King’s Lynn hospital to invest £3 million in new nurses

QEH''New Chief Executive Manjit Obhrai (left) with Chairman David Dean ENGANL00120131031142851
QEH''New Chief Executive Manjit Obhrai (left) with Chairman David Dean ENGANL00120131031142851
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A £3 million investment to recruit more permanent nurses will be a major shot in the arm for Lynn’s Queen Elizabeth Hospital.

The hospital was spending £300,000 in November last year on employing agency staff after its nursing levels had dropped.

Now the hospital has seen its bill drop from £75,000 a week in October and November last year to £16,000 currently.

The hospital was placed in special measures by Monitor in October last year after warnings from the Care Quality Commission (CQC) that patient care was inadequate, and a report from NHS England that highlighted inadequate nurse staffing levels.

Recruitment will begin shortly and follows the introduction of 71 Portuguese nurses in the autumn.

Outgoing interim chairman David Dean says the additional nurses are not only a good thing for patients but also for the hospital’s finances.

Mr Dean said: “The single biggest item of expenditure which caused this hospital problems in the last financial year is agency spending. By investing in nurses we are hoping to reduce that substantially.”

The hospital’s deficit was projected to be £16 million last year but the unaudited figure expects to shave off £3 million.

Mr Dean believes the hospital lost £2 million in income last year after 600 outpatient operations were cancelled a month.

He said: “It is not acceptable to cancel procedures for two reasons as you could lose patients to other hospitals and people need to be treated.”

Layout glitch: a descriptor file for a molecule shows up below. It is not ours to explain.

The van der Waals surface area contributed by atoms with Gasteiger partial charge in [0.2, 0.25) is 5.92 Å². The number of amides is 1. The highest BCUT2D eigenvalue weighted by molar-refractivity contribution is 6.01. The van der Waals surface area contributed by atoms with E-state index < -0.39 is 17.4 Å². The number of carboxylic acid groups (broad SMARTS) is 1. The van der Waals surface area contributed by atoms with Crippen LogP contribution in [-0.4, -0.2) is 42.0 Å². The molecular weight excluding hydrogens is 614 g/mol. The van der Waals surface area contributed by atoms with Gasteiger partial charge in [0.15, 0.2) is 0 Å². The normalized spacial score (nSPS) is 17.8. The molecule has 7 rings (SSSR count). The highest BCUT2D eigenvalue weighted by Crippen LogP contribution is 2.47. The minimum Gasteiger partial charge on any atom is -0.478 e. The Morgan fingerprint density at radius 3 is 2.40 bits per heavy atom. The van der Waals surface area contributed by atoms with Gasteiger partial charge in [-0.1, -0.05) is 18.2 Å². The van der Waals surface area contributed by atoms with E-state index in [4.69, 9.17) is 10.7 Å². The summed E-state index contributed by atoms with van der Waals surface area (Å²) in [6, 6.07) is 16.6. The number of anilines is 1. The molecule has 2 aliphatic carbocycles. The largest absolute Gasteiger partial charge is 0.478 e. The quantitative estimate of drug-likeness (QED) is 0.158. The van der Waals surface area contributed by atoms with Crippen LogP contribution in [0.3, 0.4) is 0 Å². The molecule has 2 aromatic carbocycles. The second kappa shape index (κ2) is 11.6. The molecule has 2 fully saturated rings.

Over recent months improvements have been seen at the hospital’s accident and emergency unit, which has had a £2 million extension to help ease pressure at the site.

Mr Dean said has achieved the targets of treating 95 per cent of people in four hours.

He said: “A&E has improved. If you get that right the blockages in the system are removed. Last year there were problems with cancelling elective procedures. If people come to A&E you have to treat them.”

Mr Dean expects the QEH to be among the first wave of hospitals inspected by the CQC in the summer and believes they will see the changes made at the site.

He said the hospital is now consistently meeting the national targets of one nurse to eight patients during the day and one to 11 patients at night.

Mr Dean said: “The CQC when they come to inspect will be able to easily find the areas of improvement.

“It is moving in the right direction.”

In the summer contingency planning teams will begin looking at future services provided by the hospital.

He said: “I come from London where there are 19 hospitals. There is not another hospital for 40 miles here. This hospital will not close nor will A&E. ”

Mr Dean, who has lived in Hunstanton and travelled into work using the Norfolk Green bus service, is due to leave the hospital in July to take up a post at Monitor.

He said: “I will be sad to leave.

“This hospital is held in great affection by local residents and I still get letters from people staying that it is still a great hospital.”

Mr Dean said there have been one or two quality candidates to take over his role.